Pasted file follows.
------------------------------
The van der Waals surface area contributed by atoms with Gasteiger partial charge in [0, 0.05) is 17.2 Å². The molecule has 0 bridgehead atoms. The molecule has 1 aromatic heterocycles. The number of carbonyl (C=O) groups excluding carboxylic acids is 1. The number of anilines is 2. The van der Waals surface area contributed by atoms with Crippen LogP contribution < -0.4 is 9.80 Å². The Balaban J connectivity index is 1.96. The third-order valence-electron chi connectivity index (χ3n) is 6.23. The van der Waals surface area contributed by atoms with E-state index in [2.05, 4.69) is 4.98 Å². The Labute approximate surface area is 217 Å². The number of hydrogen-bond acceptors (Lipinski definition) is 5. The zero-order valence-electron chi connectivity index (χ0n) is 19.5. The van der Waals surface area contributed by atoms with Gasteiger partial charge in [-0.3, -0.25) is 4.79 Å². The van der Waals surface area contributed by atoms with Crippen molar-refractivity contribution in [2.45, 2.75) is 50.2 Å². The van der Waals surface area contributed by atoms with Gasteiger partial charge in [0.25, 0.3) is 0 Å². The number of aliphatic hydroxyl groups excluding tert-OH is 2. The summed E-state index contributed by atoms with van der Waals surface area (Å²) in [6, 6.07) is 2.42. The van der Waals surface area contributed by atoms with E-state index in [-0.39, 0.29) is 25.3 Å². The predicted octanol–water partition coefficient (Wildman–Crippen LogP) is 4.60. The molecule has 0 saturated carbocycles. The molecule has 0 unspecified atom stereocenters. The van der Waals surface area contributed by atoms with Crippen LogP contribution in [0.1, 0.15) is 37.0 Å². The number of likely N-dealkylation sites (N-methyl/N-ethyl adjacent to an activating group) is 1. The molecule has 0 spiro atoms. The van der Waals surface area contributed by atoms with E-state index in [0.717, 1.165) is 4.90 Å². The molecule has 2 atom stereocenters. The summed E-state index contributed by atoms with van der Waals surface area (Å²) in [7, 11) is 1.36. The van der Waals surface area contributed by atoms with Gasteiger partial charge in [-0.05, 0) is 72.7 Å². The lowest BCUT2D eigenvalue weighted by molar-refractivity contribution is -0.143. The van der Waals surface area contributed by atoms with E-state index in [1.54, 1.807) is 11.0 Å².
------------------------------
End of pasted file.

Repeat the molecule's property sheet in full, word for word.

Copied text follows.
The van der Waals surface area contributed by atoms with Gasteiger partial charge in [0, 0.05) is 17.2 Å². The molecule has 0 bridgehead atoms. The molecule has 1 aromatic heterocycles. The number of carbonyl (C=O) groups excluding carboxylic acids is 1. The number of anilines is 2. The van der Waals surface area contributed by atoms with Crippen LogP contribution < -0.4 is 9.80 Å². The Balaban J connectivity index is 1.96. The third-order valence-electron chi connectivity index (χ3n) is 6.23. The van der Waals surface area contributed by atoms with E-state index in [2.05, 4.69) is 4.98 Å². The Labute approximate surface area is 217 Å². The number of hydrogen-bond acceptors (Lipinski definition) is 5. The zero-order valence-electron chi connectivity index (χ0n) is 19.5. The van der Waals surface area contributed by atoms with Gasteiger partial charge in [-0.3, -0.25) is 4.79 Å². The van der Waals surface area contributed by atoms with Crippen molar-refractivity contribution in [2.45, 2.75) is 50.2 Å². The van der Waals surface area contributed by atoms with Gasteiger partial charge in [0.25, 0.3) is 0 Å². The number of aliphatic hydroxyl groups excluding tert-OH is 2. The summed E-state index contributed by atoms with van der Waals surface area (Å²) in [6, 6.07) is 2.42. The van der Waals surface area contributed by atoms with E-state index in [-0.39, 0.29) is 25.3 Å². The predicted octanol–water partition coefficient (Wildman–Crippen LogP) is 4.60. The molecule has 0 saturated carbocycles. The molecule has 0 unspecified atom stereocenters. The van der Waals surface area contributed by atoms with Crippen LogP contribution in [0.1, 0.15) is 37.0 Å². The number of likely N-dealkylation sites (N-methyl/N-ethyl adjacent to an activating group) is 1. The molecule has 0 spiro atoms. The van der Waals surface area contributed by atoms with E-state index in [0.717, 1.165) is 4.90 Å². The molecule has 2 atom stereocenters. The summed E-state index contributed by atoms with van der Waals surface area (Å²) in [7, 11) is 1.36. The van der Waals surface area contributed by atoms with Gasteiger partial charge in [-0.05, 0) is 72.7 Å². The lowest BCUT2D eigenvalue weighted by molar-refractivity contribution is -0.143. The van der Waals surface area contributed by atoms with E-state index in [1.54, 1.807) is 11.0 Å².